Blake-Hepburn: Let us Celebrate Black Resilience
by Françoise Makanda, Dalla Lana School of Public Health
Denessia Blake-Hepburn hopes this Black History Month, the diaspora celebrates resistance and resilience.
The recent MPH graduate worked with DLSPH Prof. Roberta Timothy and fellow student Falan Bennett as co-investigators on the Black Health Matters COVID-19 survey about how Black people were impacted by COVID in the diaspora.
“In doing that research, it also opened up my eyes to see there’s this narrative that during this month specifically, it’s also a time for Black people to be celebrated,” she says.
While early results point to a wave of health inequities and economic disparity, the Black diaspora resisted through actions such as marches, says Blake-Hepburn. She also observed Black-led interventions within the community.
“African people, we’re coming up with innovative ways to address COVID-19 by disseminating medication to people using drones. We saw numerous non-governmental organizations spearheaded by Black people, providing necessary resources—whether that be food, clothing, or other basic needs.”
“And Black people were creating spaces of healing, virtually or in-person.”
She also sees Black History Month as a time to look back on the promises that were made in the summer of 2020, when protests erupted across North America after the murder of George Floyd by a Minneapolis police officer.
“I think Black History Month is an opportunity for a lot of institutions for the government to take accountability for colonial and anti-Black systems and policies, and how that impacts Black health.”
A time for Black people to celebrate, Black History Month is also an opportunity to bring forth narratives that need to be changed.
“Two years ago, we saw with the Black Lives Matter protests, everyone was saying that we’re going to do these things for Black people,” says Blake-Hepburn. “And we were seeing all these statements and they sound pretty but it’s been a year later and if you were to look at some of the actions that followed up behind that, you would see nothing has really been done.”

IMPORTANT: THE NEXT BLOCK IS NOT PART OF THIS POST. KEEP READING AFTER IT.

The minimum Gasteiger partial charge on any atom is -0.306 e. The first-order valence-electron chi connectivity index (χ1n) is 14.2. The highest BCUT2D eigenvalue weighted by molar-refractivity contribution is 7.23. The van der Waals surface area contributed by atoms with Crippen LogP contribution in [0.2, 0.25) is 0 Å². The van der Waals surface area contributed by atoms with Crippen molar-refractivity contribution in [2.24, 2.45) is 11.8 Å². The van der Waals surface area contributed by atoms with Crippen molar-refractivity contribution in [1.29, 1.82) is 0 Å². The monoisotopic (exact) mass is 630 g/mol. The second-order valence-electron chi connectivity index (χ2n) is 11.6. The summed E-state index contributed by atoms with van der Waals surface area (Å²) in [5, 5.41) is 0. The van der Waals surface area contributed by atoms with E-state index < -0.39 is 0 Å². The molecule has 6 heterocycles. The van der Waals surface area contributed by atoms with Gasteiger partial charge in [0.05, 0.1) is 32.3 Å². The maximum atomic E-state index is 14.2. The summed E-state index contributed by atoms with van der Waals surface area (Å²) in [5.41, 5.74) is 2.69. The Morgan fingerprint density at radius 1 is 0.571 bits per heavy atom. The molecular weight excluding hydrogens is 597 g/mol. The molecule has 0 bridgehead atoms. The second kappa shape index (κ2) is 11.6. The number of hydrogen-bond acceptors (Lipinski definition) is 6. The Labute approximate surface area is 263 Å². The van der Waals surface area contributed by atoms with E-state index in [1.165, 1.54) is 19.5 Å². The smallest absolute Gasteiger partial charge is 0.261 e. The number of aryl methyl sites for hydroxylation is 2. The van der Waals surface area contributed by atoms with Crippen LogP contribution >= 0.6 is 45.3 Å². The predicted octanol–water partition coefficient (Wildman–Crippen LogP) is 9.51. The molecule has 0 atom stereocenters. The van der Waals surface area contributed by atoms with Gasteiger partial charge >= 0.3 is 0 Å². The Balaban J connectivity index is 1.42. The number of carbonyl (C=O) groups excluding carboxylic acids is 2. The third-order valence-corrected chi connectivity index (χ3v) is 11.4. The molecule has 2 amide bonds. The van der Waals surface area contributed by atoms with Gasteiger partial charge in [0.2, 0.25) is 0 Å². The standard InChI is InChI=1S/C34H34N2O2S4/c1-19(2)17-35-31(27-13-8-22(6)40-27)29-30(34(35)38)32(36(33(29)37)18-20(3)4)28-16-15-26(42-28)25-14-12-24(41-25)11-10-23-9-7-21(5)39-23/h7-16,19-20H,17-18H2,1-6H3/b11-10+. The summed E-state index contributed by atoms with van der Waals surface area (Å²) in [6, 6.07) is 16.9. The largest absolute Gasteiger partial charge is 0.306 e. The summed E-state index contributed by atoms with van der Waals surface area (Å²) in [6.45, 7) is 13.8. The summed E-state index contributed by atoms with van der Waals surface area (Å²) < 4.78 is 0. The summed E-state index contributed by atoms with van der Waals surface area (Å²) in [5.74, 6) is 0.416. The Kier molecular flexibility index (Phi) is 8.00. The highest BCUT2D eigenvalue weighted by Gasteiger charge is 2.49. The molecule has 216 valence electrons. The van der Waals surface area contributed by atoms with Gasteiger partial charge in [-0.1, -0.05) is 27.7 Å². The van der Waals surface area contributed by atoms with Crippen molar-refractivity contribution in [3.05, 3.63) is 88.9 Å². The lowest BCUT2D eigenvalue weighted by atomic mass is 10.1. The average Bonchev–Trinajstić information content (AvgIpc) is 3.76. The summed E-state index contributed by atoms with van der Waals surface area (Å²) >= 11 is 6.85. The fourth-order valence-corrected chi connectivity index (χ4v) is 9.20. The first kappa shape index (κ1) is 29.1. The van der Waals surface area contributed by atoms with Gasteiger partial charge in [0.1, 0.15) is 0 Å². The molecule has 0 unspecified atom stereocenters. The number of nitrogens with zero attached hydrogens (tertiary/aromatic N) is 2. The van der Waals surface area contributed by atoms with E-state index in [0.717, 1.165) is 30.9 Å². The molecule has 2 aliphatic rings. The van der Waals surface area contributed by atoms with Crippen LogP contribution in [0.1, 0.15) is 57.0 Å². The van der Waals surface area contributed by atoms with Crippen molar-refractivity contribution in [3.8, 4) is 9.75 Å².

The alumna’s studies have led her to understand that policy at the macro-level has an enormous effect at the micro-level, especially on Black health.
She had gone through high school and her first year as an undergraduate at U of T with an interest in medicine. But a first-year course in sociology and societal institutions opened her eyes to the intersection of colonialism and capitalism and its impact on health.
Blake-Hepburn sought out more courses and decided to major in health studies. She learned about the social determinants of health, the impacts of racism, income, and gender on health.
“That positioned me or redirected me from medicine which more or less focuses on the individual level of how to treat a person’s illness to how to treat societies’ illnesses.”
Her redirection became clear: she needed to focus on public health for a broader impact. But “I’m still interested in medicine—the door is still open,” she adds.
Blake-Hepburn is also still debating on a PhD focusing on Black maternal and infant health. For now, she is eager to have an opportunity to work at the policy level where change happens, and barriers are removed. She is currently working as a research assistant with Professors Erica Di Ruggiero and Shaza Fadel to understand how Canadian public health officials and religious leaders collaborate to build vaccine confidence in ethnic or racialized communities and on social media.
“When I think of Black health, I tend to think a lot more upstream. I think it’s really important to get to the root causes,” says Blake-Hepburn who took a social determinants of health course with Prof. Arjumand Siddiqi.
“Policies are part of the “determinants” of social determinants. It picks up at those root causes and it looks at how those systems impact, how policies are made and how they’re disseminated at the societal institutional level. It also impacts on how people make choices at the individual level and what choices people can make.”
These determinants of health are less favourable for Black people because racism, income and post-colonial policies hamper Black health. Despite those challenges, this month, Blake-Hepburn wants to ensure that Black resistance is highlighted.
She has been fortunate to read about how Black people have overcome through the Black Health Matters COVID-19 survey. It helps flip a negative narrative that is often tagged on Black people, she says.
“It’s good to have those [successes] highlighted because then it ensures that people aren’t just seeing Black people as weak or falling within this oppressed label. But understanding that Black people and Black communities do have agency when it comes to creating forms of resistance and interventions to resist colonial and oppressive regimes, policies and practices.”